Local News

  • Medicare, spending overhaul on D.C. agenda

    Congressmen Chuck Fleischmann and Scott DesJarlais both shared what they’ve done their first 100 days in office during visits in Kingston Tuesday afternoon.

    Fleischmann, who represents six precincts in Roane County, started with a community meeting at Kingston City Park before The Roane Alliance luncheon.

    Both agreed one of the most important thing during their first 100 days was the actions Congress took to cut spending and fix the nation’s deficit.

  • Jail procedures unchanged after inmate's death

    Roane County Sheriff Jack Stockton wasn’t short on moral support following this month’s death of an inmate at the county jail.

    “I had several sheriffs call me that experienced it before,” Stockton said. “They just wanted to know if I needed anything.”

    The inmate, Robert Allen Harrison, died on April 8.

    Stockton said it was the first time an inmate has died in jail since he became sheriff in 2006.

  • Plan decried that would reduce foreclosure notices



    Editor’s note: This story is being reprinted with permission from the Tennessean.

    Bankers are trying to cut how much public notice is required before they can foreclose on homes, drawing fire from an assortment of activists, lawyers and open-government groups.

  • Alexander: Nuclear plants here safely run

    Tennessee is not prone to tsunamis like Japan.

    TVA Chief Operating Officer Bill McCollum said people should keep that in mind if they’re worrying about a Japan-like nuclear disaster happening in the Tennessee Valley.

    “They should understand that tsunamis like the one that happened in Japan are not going to happen here,” he said. “Our reactors are located in a different place relative to those types of events.”

  • Former judge Austin should be held to higher standard

    Society holds some people to higher standards.

    District Attorney General Russell Johnson said that’s why the argument that Thomas Austin has paid his debt to society holds little weight with him.

    Austin went to federal prison for crimes he committed during his tenure as a Roane County General Sessions Court judge.

    He’s now out of prison and is seeking to have his citizenship rights restored.   

    Austin’s attorney, Browder Williams, said the ex-judge has paid his debt to society.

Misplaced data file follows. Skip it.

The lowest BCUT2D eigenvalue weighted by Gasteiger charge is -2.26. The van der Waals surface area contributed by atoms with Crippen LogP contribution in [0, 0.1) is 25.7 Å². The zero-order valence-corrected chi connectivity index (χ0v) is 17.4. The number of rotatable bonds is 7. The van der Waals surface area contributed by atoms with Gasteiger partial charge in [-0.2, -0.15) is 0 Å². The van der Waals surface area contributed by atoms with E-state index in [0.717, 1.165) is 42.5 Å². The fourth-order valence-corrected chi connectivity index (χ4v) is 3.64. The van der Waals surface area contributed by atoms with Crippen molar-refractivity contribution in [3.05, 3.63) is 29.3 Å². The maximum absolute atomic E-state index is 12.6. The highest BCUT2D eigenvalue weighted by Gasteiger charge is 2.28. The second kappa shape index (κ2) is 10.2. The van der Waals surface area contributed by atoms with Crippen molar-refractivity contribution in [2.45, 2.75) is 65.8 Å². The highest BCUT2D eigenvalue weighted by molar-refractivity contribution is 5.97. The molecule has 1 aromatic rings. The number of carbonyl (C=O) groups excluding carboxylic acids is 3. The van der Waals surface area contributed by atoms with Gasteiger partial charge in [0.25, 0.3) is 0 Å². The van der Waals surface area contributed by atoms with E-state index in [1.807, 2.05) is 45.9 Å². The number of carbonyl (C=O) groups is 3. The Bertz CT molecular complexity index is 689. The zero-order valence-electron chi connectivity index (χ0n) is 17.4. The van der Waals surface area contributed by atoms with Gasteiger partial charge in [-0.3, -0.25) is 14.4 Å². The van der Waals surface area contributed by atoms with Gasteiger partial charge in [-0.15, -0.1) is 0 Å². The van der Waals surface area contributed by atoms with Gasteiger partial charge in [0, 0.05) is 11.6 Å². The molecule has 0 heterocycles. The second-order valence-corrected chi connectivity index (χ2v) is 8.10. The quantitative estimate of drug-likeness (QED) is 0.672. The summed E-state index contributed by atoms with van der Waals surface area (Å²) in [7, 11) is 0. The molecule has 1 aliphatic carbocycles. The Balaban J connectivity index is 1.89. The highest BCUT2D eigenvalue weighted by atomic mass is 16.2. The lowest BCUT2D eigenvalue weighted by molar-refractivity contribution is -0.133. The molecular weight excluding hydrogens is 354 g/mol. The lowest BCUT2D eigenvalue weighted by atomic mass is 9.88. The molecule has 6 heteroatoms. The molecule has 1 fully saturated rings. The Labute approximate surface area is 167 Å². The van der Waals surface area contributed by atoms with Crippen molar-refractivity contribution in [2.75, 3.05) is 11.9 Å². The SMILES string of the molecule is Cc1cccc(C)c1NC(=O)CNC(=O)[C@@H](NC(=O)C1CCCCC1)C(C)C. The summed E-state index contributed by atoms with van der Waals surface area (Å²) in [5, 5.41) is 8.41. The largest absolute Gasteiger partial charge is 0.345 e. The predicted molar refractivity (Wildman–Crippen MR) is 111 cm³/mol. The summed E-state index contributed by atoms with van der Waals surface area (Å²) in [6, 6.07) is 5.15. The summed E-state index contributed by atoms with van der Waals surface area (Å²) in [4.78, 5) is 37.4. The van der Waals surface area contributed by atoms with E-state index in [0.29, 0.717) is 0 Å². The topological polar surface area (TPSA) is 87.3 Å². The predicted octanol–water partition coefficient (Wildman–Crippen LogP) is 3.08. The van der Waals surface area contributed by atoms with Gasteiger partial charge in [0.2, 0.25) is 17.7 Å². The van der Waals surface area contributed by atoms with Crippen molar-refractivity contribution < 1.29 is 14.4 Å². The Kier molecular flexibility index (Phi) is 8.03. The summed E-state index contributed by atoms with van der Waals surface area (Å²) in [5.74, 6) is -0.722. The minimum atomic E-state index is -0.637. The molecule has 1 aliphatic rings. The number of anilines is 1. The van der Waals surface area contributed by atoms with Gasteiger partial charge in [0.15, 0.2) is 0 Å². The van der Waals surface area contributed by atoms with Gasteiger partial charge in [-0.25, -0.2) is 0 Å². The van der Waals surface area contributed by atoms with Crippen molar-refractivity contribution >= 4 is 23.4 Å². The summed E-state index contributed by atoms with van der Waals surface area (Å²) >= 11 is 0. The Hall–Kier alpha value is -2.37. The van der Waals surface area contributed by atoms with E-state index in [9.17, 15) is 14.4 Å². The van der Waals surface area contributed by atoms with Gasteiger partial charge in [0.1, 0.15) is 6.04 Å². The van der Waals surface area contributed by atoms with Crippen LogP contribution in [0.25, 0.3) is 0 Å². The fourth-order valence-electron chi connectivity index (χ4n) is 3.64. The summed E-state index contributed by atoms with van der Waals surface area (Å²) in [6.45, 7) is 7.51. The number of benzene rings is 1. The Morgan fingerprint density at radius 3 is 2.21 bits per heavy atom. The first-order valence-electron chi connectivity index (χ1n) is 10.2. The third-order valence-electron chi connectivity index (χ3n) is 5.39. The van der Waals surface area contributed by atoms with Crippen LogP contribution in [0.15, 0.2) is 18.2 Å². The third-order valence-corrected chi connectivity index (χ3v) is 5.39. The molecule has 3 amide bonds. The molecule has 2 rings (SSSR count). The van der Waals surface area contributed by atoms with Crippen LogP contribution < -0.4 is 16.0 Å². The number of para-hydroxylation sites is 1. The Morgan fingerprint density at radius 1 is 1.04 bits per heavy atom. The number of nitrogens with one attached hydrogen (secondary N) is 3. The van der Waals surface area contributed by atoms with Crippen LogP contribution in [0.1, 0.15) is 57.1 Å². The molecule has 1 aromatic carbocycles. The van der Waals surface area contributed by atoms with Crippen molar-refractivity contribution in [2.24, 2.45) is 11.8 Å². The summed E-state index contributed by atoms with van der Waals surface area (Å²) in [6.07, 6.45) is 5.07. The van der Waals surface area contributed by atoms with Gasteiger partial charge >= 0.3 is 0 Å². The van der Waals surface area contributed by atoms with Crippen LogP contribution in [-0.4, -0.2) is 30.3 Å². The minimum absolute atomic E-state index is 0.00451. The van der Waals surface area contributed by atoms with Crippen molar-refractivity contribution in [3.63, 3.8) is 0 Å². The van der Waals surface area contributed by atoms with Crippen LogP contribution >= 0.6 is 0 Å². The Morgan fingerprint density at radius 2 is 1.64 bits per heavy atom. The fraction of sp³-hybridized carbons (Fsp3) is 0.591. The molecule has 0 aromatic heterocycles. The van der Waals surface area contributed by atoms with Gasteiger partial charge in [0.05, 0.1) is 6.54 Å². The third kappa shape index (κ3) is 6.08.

• Mother killed in Mountain View accident

    A mother of two was killed in a car accident on Saturday. The accident happened on Mountain View Road near Rockwood.  

    According to the Tennessee Highway Patrol, 34-year-old Dina M. Blevins was killed after a car driven by Thomas A. Stricklan crossed the center line and hit her head on. Stricklan, 27, had a Joiner Hollow Road address.

    Blevins, who lived on Mountain View Road, was driving north with her daughter and boyfriend.

    They both suffered injuries in the crash.

    The THP report said criminal charges are pending.

  • Man hurt in fall from roof

    A construction worker was injured when he tumbled from a building at Rockwood Middle School Monday morning.
    “One of the construction workers fell off the roof while they were working on the middle school gym project,” said Rockwood Police Chief Bill Stinnett.
    The worker, who could not be identified before press time, fell onto concrete rebar, but was alert, according to a report from Roane County E-911.
    The call sheet said the worker fell more than six feet.

  • Rockwood gets new utility board, welcomes new utility manager

    Rockwood City Council is no longer sitting as the Rockwood Water Sewer and Gas Board.
    During a Monday special-called meeting, the board approved re-establishing the utility board and appointed  members to that board.
    They include Capstan General Manager Loren Bone, Councilman Dudley Evans, former councilman Darryl Meadows, nuclear engineer Tim Couch and businessman Eddie Lee.
    Those board members got to know the new manager, Kimberly Ramsey, a civil engineer that will begin work on Monday.

  • Harriman growth on hold – for now

    Harriman has very few options if officials want to move forward on expanding the city’s boundaries.
    The city’s request to reconvene the coordinating committee that sets urban growth boundaries has been denied, even though officials have said they followed procedure in 2007 and the committee never was convened.
    City Attorney Harold Balcom discussed the issue at a council meeting earlier this month. He said the city had a few options, including taking the county to court to force it to reconvene the committee or do as suggested and restart the process.

  • A special meal